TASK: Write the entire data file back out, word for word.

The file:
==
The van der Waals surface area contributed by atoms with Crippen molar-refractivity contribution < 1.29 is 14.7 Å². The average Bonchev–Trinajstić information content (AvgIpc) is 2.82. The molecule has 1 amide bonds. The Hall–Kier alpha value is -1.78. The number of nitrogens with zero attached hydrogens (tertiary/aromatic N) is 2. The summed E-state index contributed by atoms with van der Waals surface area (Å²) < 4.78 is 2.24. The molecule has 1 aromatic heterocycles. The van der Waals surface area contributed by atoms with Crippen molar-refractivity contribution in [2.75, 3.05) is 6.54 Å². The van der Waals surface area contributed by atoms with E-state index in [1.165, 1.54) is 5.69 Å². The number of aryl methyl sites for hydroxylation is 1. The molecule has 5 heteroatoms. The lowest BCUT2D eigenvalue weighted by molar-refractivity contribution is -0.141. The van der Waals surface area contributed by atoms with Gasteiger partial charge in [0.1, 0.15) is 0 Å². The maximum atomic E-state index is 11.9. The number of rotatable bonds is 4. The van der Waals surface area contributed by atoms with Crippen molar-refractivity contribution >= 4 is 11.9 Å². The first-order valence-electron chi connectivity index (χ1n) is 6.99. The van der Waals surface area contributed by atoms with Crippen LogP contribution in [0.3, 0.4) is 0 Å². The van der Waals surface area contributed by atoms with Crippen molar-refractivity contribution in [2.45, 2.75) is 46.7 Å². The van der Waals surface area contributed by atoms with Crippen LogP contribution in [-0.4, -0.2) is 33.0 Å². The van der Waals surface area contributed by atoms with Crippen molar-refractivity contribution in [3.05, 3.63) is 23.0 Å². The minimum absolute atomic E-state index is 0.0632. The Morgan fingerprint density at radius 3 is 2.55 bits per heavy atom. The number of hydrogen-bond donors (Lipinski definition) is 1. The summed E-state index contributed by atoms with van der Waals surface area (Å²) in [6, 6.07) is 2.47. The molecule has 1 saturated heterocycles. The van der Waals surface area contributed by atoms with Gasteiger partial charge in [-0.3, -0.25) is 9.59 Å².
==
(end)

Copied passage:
The van der Waals surface area contributed by atoms with Crippen molar-refractivity contribution < 1.29 is 14.7 Å². The average Bonchev–Trinajstić information content (AvgIpc) is 2.82. The molecule has 1 amide bonds. The Hall–Kier alpha value is -1.78. The number of nitrogens with zero attached hydrogens (tertiary/aromatic N) is 2. The summed E-state index contributed by atoms with van der Waals surface area (Å²) < 4.78 is 2.24. The molecule has 1 aromatic heterocycles. The van der Waals surface area contributed by atoms with Crippen molar-refractivity contribution in [2.75, 3.05) is 6.54 Å². The van der Waals surface area contributed by atoms with E-state index in [1.165, 1.54) is 5.69 Å². The number of aryl methyl sites for hydroxylation is 1. The molecule has 5 heteroatoms. The lowest BCUT2D eigenvalue weighted by molar-refractivity contribution is -0.141. The van der Waals surface area contributed by atoms with Gasteiger partial charge in [0.1, 0.15) is 0 Å². The maximum atomic E-state index is 11.9. The number of rotatable bonds is 4. The van der Waals surface area contributed by atoms with Crippen molar-refractivity contribution >= 4 is 11.9 Å². The first-order valence-electron chi connectivity index (χ1n) is 6.99. The van der Waals surface area contributed by atoms with Crippen LogP contribution in [0.3, 0.4) is 0 Å². The van der Waals surface area contributed by atoms with Crippen molar-refractivity contribution in [2.45, 2.75) is 46.7 Å². The van der Waals surface area contributed by atoms with Crippen LogP contribution in [-0.4, -0.2) is 33.0 Å². The van der Waals surface area contributed by atoms with Crippen molar-refractivity contribution in [3.05, 3.63) is 23.0 Å². The minimum absolute atomic E-state index is 0.0632. The Morgan fingerprint density at radius 3 is 2.55 bits per heavy atom. The number of hydrogen-bond donors (Lipinski definition) is 1. The summed E-state index contributed by atoms with van der Waals surface area (Å²) in [6, 6.07) is 2.47. The molecule has 1 saturated heterocycles. The van der Waals surface area contributed by atoms with Gasteiger partial charge in [-0.3, -0.25) is 9.59 Å².